Key idea: “Adversarial AI is real. The tactics that we used to build models to detect threat vectors are the same tactics adversaries can use to beat our very models that we build.”
Original author and publication date: George Seffers – April 26, 2022
Futurizonte Editor’s Note: Nice job, geniuses! The same AI we developed to help us can now easily turn against us.
From the article:
A panel of artificial intelligence (AI) experts from industry discussed some of the technology’s promise and perils and predicted its future during an AFCEA TechNet Cyber Conference panel April 26 in Baltimore.
The panelists were all members of AFCEA’s Emerging Leaders Committee who have achieved expertise in their given fields before the age of 40. The group discussed AI in the cyber realm.
Asked about “anti-AI” or “counter-AI,” Brian Behe, lead data scientist, CyberPoint International, reported a recent case in which his team used a method called reinforcement learning to change the signature of malware files without altering the malware’s functionality. “We use this as a way to do some security testing on other machine learning classifiers that had been built to detect malware. Sure enough, we were able to beat those classifiers,” Behe explained.
But the same techniques can be used for ulterior purposes. “Additionally, we were able to use those techniques to beat commercial AV [antivirus software] in a number of instances. So, adversarial AI is real. The tactics that we used to build models to detect threat vectors are the same tactics adversaries can use to beat our very models that we build,” he warned.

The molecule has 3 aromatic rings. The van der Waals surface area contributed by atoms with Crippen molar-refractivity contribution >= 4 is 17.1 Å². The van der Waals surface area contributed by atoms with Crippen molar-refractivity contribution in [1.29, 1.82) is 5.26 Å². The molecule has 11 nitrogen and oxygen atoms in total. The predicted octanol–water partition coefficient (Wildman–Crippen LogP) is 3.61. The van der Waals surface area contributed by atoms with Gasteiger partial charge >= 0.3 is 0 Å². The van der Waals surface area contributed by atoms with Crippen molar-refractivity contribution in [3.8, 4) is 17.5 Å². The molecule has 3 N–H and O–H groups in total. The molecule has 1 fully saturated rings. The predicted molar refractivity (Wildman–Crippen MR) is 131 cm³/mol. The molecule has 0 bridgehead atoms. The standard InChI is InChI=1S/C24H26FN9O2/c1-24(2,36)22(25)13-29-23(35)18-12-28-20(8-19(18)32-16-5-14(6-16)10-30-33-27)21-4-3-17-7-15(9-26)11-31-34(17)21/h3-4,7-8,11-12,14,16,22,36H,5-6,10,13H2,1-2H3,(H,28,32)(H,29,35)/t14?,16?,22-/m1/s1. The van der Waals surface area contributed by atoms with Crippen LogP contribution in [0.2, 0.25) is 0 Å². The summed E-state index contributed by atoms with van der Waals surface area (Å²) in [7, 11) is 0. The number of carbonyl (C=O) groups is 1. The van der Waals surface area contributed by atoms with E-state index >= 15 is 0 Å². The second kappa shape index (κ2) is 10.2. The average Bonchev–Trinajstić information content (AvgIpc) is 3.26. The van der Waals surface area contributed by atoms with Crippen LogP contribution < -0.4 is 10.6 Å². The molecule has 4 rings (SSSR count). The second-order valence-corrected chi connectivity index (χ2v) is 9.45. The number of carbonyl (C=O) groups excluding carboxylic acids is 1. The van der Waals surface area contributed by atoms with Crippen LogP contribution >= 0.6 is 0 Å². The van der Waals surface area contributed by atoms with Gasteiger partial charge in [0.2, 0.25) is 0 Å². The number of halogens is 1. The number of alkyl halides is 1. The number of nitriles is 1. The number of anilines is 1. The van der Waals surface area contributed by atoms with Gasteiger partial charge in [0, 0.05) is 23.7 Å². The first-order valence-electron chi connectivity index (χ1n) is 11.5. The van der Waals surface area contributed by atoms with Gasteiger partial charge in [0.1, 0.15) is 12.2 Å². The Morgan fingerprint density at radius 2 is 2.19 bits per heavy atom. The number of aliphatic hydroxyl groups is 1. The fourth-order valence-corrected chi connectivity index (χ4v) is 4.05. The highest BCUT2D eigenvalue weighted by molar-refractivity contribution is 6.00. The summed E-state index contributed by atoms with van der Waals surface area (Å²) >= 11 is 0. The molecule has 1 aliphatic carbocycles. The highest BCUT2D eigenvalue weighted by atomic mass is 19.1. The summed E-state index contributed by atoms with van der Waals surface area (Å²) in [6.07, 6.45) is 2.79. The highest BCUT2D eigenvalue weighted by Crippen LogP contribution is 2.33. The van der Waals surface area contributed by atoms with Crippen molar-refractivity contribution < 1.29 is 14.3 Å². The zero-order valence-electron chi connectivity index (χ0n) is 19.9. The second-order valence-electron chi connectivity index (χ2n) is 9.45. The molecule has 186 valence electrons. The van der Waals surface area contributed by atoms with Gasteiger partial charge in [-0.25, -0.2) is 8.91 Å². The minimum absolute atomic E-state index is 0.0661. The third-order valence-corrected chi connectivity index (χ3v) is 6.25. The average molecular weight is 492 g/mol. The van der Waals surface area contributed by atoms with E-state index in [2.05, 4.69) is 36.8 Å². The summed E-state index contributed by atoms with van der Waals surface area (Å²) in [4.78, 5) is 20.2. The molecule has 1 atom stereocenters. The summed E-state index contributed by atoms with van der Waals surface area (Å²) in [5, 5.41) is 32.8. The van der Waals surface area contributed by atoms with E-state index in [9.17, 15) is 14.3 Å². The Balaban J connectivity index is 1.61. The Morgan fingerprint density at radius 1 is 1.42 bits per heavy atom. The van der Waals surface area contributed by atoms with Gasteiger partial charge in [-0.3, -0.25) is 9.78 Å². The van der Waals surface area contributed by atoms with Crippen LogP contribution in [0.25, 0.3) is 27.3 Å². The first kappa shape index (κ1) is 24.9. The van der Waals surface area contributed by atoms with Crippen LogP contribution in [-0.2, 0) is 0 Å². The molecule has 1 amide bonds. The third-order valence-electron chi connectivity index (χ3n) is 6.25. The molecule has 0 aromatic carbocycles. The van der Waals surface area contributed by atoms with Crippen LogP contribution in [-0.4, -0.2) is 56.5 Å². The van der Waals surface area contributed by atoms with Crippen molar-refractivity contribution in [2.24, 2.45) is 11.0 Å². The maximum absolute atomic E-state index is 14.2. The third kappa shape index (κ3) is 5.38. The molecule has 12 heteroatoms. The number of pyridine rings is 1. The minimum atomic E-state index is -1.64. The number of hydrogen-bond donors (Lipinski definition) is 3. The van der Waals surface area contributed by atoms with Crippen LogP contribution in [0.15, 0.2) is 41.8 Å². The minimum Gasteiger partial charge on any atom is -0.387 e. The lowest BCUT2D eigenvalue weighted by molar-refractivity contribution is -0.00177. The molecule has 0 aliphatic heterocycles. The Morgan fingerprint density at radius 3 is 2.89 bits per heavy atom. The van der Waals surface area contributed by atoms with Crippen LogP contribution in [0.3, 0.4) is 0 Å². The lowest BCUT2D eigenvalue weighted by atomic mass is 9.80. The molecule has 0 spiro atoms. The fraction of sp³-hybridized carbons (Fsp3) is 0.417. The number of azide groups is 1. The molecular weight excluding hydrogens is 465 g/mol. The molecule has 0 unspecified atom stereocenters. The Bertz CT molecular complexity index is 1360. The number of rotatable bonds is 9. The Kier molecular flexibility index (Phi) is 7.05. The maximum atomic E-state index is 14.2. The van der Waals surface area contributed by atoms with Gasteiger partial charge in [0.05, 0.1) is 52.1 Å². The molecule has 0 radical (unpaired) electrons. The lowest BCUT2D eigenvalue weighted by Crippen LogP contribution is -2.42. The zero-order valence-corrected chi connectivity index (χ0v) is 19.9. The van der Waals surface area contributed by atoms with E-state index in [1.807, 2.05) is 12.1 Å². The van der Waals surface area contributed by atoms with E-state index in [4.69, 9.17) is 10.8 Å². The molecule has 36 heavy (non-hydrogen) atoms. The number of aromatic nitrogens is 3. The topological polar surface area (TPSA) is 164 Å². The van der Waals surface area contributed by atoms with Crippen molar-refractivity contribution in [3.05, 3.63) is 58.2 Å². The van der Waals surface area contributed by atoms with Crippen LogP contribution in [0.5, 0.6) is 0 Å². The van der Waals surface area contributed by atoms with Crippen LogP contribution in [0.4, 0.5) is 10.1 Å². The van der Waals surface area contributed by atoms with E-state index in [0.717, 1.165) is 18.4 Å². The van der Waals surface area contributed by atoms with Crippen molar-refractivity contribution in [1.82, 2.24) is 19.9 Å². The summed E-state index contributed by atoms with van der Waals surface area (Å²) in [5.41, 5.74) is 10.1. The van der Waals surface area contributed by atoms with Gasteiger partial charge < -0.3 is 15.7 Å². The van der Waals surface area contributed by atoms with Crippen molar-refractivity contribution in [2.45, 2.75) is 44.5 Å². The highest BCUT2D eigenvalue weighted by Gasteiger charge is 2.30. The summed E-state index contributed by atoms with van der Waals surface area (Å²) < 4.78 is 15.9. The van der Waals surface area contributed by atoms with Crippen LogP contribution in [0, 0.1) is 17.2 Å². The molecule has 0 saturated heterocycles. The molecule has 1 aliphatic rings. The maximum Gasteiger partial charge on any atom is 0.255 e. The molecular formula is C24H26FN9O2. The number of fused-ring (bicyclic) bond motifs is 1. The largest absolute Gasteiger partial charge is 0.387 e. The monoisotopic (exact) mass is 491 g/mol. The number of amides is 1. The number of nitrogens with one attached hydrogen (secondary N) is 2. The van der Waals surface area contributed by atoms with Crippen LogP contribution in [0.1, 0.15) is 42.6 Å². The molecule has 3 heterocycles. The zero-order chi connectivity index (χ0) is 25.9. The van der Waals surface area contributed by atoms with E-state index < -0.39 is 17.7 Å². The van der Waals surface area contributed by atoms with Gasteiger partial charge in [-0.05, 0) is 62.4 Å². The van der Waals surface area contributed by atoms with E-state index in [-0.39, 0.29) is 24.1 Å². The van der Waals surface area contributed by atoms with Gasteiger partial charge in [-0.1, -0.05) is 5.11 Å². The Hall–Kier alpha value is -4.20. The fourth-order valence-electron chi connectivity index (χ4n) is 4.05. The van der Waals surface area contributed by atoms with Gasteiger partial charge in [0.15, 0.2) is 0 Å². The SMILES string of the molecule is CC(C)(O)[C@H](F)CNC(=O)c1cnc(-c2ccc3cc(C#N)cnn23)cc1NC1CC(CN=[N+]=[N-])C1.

Behe stressed the importance of curating data sets.
“I would highly encourage, if you think there’s an adversarial component to the problem you’re tackling—a la malware detection—it would be important to look into and research how we can use those techniques, modify malware examples and then introduce that into a training set to hopefully build a better detector,” he said.
The emerging leaders predicted a mixed future for AI technology. For example, Shammara Clarkson, senior software support specialist, IntelliGenesis, sees interest in AI rising and dropping in cycles. “It would be cool if AI could stay relevant. I feel like it’s kind of a cyclical thing. Kind of both in and out of fashion, and I would just hope we can find small solutions that would lead us to that greater good that we’re looking for when it comes to artificial intelligence,” Clarkson said.